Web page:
Nothing spilled when three tanker cars in an oil train from North Dakota derailed at a rail yard early Thursday, but it alarmed environmentalists.
"This is a warning of how dangerous this could be," said Kerry McHugh, communications director for the Washington Environmental Council.
"The potential for environmental damage, economic damage and the disruption of people's lives is huge," she said.
Thousands of older rail tank cars that carry crude oil would be phased out within two years under regulations proposed Wednesday in response to a series of fiery train crashes over the past year, including a runaway oil train that exploded in the Quebec town of Lac-Megantic, killing 47 people.
Accident investigators have complained for decades that the cars are too easily punctured or ruptured, spilling their contents, when derailed.
The phase-in period for replacing or retrofitting the DOT-111 tank cars is shorter than the Canadian government's three-year phased plan. However, regulators left open the question of what kind of tank car will replace the old ones, saying they will choose later from among several proposals.
The Obama administration will unveil Wednesday new rules proposing stricter safety standards on trains carrying flammable fuels, including oil and ethanol, according to a Capitol Hill source familiar with the pending regulation.
The rules, to be announced by U.S. Transportation Secretary Anthony Foxx, will include standards for tank cars, speed limits for trains carrying flammable fuels, brake standards and required testing for oil and other volatile liquids.
Railroads, oil companies and railcar owners have been expecting new federal rules meant to improve the safety of oil shipments in the wake of several fiery train accidents. The proposed regulation could impact several industries.
A Canadian National Railway Co. train struck another freight train as it rolled through a small village in southeastern Wisconsin, causing cars to derail, injuring two people and spilling thousands of gallons of fuel that prompted the evacuation of dozens of homes.
The southbound Canadian National train struck several Wisconsin & Southern Railroad cars around 8:30 p.m. Sunday at a rail crossing in Slinger, according to Patrick Waldron, a Canadian National spokesman.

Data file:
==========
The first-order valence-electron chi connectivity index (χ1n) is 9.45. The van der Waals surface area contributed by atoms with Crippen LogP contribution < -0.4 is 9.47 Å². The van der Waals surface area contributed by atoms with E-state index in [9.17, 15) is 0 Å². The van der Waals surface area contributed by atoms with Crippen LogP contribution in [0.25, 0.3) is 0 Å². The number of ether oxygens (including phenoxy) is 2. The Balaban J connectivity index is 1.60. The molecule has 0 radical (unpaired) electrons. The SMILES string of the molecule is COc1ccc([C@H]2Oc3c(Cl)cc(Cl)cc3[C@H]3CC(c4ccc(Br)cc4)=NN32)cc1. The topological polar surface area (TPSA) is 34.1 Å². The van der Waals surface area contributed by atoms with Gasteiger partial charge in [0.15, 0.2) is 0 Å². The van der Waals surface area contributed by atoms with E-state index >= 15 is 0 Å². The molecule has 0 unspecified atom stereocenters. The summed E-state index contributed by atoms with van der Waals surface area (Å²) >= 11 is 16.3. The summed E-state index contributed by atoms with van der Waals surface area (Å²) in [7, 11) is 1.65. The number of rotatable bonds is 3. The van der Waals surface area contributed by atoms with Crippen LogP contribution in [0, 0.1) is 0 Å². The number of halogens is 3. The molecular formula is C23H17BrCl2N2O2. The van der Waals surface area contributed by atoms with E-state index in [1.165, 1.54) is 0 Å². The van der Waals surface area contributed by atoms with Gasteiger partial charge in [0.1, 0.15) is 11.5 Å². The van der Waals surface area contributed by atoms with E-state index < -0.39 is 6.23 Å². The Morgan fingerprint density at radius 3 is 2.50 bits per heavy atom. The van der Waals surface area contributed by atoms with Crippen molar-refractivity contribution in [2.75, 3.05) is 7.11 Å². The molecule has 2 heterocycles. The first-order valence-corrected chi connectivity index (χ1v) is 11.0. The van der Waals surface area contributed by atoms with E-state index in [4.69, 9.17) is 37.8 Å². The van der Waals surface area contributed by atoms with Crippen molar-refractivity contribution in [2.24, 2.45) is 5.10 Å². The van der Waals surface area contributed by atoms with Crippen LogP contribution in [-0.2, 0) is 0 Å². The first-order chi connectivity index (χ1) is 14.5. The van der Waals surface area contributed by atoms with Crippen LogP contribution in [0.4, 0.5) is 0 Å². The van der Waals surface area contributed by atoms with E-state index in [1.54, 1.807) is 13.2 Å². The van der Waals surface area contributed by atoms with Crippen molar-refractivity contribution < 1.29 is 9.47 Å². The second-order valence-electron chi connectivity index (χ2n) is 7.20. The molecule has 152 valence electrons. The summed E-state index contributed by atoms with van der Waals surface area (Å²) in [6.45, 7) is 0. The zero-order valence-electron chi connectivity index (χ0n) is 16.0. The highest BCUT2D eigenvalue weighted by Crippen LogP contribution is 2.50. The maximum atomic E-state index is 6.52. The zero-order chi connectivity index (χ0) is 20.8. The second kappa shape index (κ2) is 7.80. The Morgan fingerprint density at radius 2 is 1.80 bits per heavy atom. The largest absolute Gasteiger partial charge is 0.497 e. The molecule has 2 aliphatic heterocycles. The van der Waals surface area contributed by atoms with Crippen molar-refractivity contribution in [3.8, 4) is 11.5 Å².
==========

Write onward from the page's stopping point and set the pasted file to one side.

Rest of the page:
Three engines and 10 railcars derailed, Slinger Fire Chief Rick Hanke said. Slinger is about 35 miles northwest of Milwaukee.
The City Council gave final approval Monday night to controversial zoning changes that are expected to block the potential export of Canadian tar sands oil from the city's waterfront.
The South Portland Community Center gym erupted with cheers and applause when the council voted 6-1 in favor of a ban that may soon be challenged in court and at the ballot box if opponents move forward with threats of a lawsuit and a citizen-initiated referendum.
Councilor Tom Blake warned opponents against fighting the "will of the people," which could cost the city untold legal fees and "alienate yourselves even further."
The globe is on a hot streak, setting a heat record in June. That's after the world broke a record in May.
The National Oceanic and Atmospheric Administration announced Monday that last month's average global temperature was 61.2 degrees, which is 1.3 degrees higher than the 20th century average. It beat 2010's old record by one-twentieth of a degree.
While one-twentieth of a degree doesn't sound like much, in temperature records it's like winning a horse race by several lengths, said NOAA climate monitoring chief Derek Arndt.
"We are living in the steroid era of the climate system," Arndt said.
California officials have ordered an emergency shut-down of 11 oil and gas waste injection sites and a review more than 100 others in the state's drought-wracked Central Valley out of fear that companies may have been pumping fracking fluids and other toxic waste into drinking water aquifers there.
The state's Division of Oil and Gas and Geothermal Resources on July 7 issued cease and desist orders to seven energy companies warning that they may be injecting their waste into aquifers that could be a source of drinking water, and stating that their waste disposal "poses danger to life, health, property, and natural resources." The orders were first reported by the Bakersfield Californian, and the state has confirmed with ProPublica that its investigation is expanding to look at additional wells.
The action comes as California's agriculture industry copes with a drought crisis that has emptied reservoirs and cost the state $2.2 billion this year alone. The lack of water has forced farmers across the state to supplement their water supply from underground aquifers, according to a study released this week by the University of California Davis.
The problem is that at least 100 of the state's aquifers were presumed to be useless for drinking and farming because the water was either of poor quality, or too deep underground to easily access. Years ago, the state exempted them from environmental protection and allowed the oil and gas industry to intentionally pollute them. But not all aquifers are exempted, and the system amounts to a patchwork of protected and unprotected water resources deep underground. Now, according to the cease and desist orders issued by the state, it appears that at least seven injection wells are likely pumping waste into fresh water aquifers protected by the law, and not other aquifers sacrificed by the state long ago.
"The aquifers in question with respect to the orders that have been issued are not exempt," said Ed Wilson, a spokesperson for the California Department of Conservation in an email.